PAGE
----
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A quick background on what exactly I'm trying to do:

I frequently have to set up public key authentication from remote clients to my local machine. I'm attempting to automate this process a bit by being able to run a script which will via SSH do 2 things sequentially:

1) Via password authenticated SSH, use ssh-keygen on remote machine and generate an RSA key and save it in a predefined spot

2) Take key on remote machine and set it up so the remote machine can pub-key authenticate with local machine.

I've attempted to do #2 similarly to how I did #1 with using ssh-copy-id in a ssh session. However I get only one password prompt, the prompt for the initial SSH connection. ssh-copy-id requires a password authentication at this point, however SSH doesn't send back the password prompt, and instead I get an output like the following:

[localUser@localhost ~]$ ssh remoteUser@remoteIP ssh-copy-id -i ~/authenticationKey localuser@localhost
remoteUser@remoteIP's password: [ENTER]
Permission denied, please try again.
Permission denied, please try again.
Permission denied (publickey,gssapi-keyex,gssapi-with-mic,password).

I should note here as well, that through debug messages I've already determined that the ssh command is connecting successfully. The permission denied messages are coming from ssh-copy-id, and not ssh.

It seems to me that it's a problem with the password prompt not propagating back to the shell from the remote client, or that SSH is attempting submit a password that I don't know (or at least doesn't work)

I suppose that I could do it manually as a workaround by making use of scp, but I'm also partially interested in knowing if there is a way to do this, or at least what ssh is doing here.

Thanks for any help you can give me!

-Bleck H.

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1 Answer 1

up vote 2 down vote accepted

It would be simpler to use ssh-copy-id locally or just use cat to copy the public key to the local authorized_keys. Heres how I did it.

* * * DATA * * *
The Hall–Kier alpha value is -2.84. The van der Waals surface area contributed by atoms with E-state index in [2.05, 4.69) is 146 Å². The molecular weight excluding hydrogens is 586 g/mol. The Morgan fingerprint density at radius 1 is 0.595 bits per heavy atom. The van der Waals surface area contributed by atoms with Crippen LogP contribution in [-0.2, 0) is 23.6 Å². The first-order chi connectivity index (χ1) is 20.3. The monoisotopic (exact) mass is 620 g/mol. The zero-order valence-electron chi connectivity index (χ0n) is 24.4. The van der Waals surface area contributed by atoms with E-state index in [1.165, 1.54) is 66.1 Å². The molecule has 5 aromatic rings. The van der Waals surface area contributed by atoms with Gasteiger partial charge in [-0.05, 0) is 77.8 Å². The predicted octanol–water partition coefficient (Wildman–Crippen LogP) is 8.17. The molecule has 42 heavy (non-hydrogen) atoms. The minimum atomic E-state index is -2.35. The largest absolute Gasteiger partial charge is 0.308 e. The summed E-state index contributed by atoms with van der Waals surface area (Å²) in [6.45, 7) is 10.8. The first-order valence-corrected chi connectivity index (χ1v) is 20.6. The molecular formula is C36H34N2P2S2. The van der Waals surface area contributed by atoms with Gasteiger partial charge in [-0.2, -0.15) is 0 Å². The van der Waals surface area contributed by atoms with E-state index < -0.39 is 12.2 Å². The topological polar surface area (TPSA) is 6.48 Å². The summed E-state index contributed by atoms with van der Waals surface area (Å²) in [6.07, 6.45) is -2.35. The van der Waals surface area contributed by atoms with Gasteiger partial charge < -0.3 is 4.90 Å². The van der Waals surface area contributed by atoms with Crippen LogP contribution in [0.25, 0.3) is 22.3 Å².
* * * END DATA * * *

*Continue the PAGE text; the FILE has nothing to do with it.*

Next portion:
1. From local, ssh to remote and use `ssh-keygen`` as in your step #1
  2. From local, scp the public key from remote to local file tmp.pub
  3. On local, ``cat tmp.pub >> /home/jimmy/.ssh/authorized_keys

If you append your own public key to the remote user's authorized_keys in step #1, then you can do step #2 without re-entering a password.

Your ssh command ssh-copy-id is executed in a sub-shell on the remote without a tty, so you see the output echoed back to your local, but your local input doesn't get to the remote sub-shell. On my machine (Debian Wheezy) I did:

yba@tavas:~$ ssh localhost ssh localhost
Warning: Permanently added 'localhost' (ECDSA) to the list of known hosts.
Enter passphrase for key '/home/yba/.ssh/id_rsa': 
Pseudo-terminal will not be allocated because stdin is not a terminal.
Warning: Permanently added 'localhost' (ECDSA) to the list of known hosts.
Permission denied, please try again.
Permission denied, please try again.
Permission denied (publickey,password).
yba@tavas:~$ 

Note the reason that is printed, "Pseudo-terminal will not be allocated because stdin is not a terminal", The result is the same a if you pressed the enter key twice on the remote with no password.

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Thanks for the reply! I was hoping there was some way to use ssh-copy-id because of the other permissions related work that it does. I guess I'll just do it manually. Cheers! –  Bleck H. Apr 19 '13 at 17:02

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